My name is Rachel Tillman.
I am a feminist with a background in languages, education, religious studies, and philosophy. My current interests focus on the nature of our bodies and how the matter of bodies, including their interactions with their environments and with emotions and thoughts, shapes the parameters of the good, the ethical, and the healthy – both in our daily lives and in the practice of medicine, broadly conceived.
My doctoral dissertation (2014) in the department of Philosophy at Stony Brook University was in the area of philosophy of medicine. In it I put Deleuze and Guattari and Aristotle into dialogue about the substantial, or ontological, component of the process of defining health, with a particular development of two aspects aspects of living bodies that we ought to take into account when we define and pursue health: their permeability and their teleology.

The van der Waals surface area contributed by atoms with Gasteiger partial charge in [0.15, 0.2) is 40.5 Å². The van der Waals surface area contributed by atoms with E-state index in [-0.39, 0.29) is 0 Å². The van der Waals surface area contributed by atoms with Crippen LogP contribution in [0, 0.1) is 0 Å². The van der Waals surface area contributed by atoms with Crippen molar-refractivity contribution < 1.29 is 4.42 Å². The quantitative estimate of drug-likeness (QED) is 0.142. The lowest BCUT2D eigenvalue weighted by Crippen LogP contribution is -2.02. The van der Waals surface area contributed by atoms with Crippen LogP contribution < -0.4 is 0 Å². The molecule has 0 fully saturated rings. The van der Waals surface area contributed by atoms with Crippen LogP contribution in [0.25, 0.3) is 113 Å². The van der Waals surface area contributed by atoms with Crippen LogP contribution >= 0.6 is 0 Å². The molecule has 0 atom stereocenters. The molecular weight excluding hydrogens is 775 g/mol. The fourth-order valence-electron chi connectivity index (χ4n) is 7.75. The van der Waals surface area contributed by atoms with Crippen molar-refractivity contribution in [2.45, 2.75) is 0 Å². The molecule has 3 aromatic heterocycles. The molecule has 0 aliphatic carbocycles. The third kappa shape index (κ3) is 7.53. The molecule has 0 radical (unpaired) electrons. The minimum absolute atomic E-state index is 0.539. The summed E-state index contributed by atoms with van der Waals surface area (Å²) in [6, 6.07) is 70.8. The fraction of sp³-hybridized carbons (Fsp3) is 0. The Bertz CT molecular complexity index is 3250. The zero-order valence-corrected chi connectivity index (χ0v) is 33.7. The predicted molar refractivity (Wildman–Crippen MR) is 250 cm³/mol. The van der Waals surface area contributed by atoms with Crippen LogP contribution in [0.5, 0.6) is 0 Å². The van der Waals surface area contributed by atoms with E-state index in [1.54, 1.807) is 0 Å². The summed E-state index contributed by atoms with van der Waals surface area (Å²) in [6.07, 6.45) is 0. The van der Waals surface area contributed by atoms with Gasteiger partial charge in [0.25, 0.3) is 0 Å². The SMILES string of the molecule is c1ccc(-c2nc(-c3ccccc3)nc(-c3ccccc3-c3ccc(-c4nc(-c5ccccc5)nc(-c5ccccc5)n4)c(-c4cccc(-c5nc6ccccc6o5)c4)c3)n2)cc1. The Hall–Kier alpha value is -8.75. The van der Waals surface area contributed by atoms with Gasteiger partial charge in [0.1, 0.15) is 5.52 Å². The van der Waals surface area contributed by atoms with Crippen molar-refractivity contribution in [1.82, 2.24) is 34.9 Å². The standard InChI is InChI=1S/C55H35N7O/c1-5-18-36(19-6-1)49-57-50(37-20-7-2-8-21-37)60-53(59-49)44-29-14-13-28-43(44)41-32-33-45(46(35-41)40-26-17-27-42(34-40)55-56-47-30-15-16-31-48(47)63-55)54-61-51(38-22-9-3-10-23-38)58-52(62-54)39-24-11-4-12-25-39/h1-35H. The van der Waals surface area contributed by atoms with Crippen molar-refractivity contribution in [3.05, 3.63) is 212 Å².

This work puts me at the intersections of ontology, epistemology, and ethics and politics; in other words, what is, what we can know, what we should do, and how we can live together. I am particularly fascinated with the role that ontology and epistemology (the parameters of reality and knowledge) play in ethical and political decision making and judgments about health. My main goal is to discover philosophical tools that we can use to rethink the connections between ontology, epistemology, ethics, and politics, in order to better promote the health of human beings and and the other living beings with whom we share our world.
I also work and teach in the areas of feminist theory, bioethics, Aristotelian metaphysics and ethics, contemporary French philosophy (including Deleuze, Derrida, and Bergson), Latin American philosophy, and philosophy of education.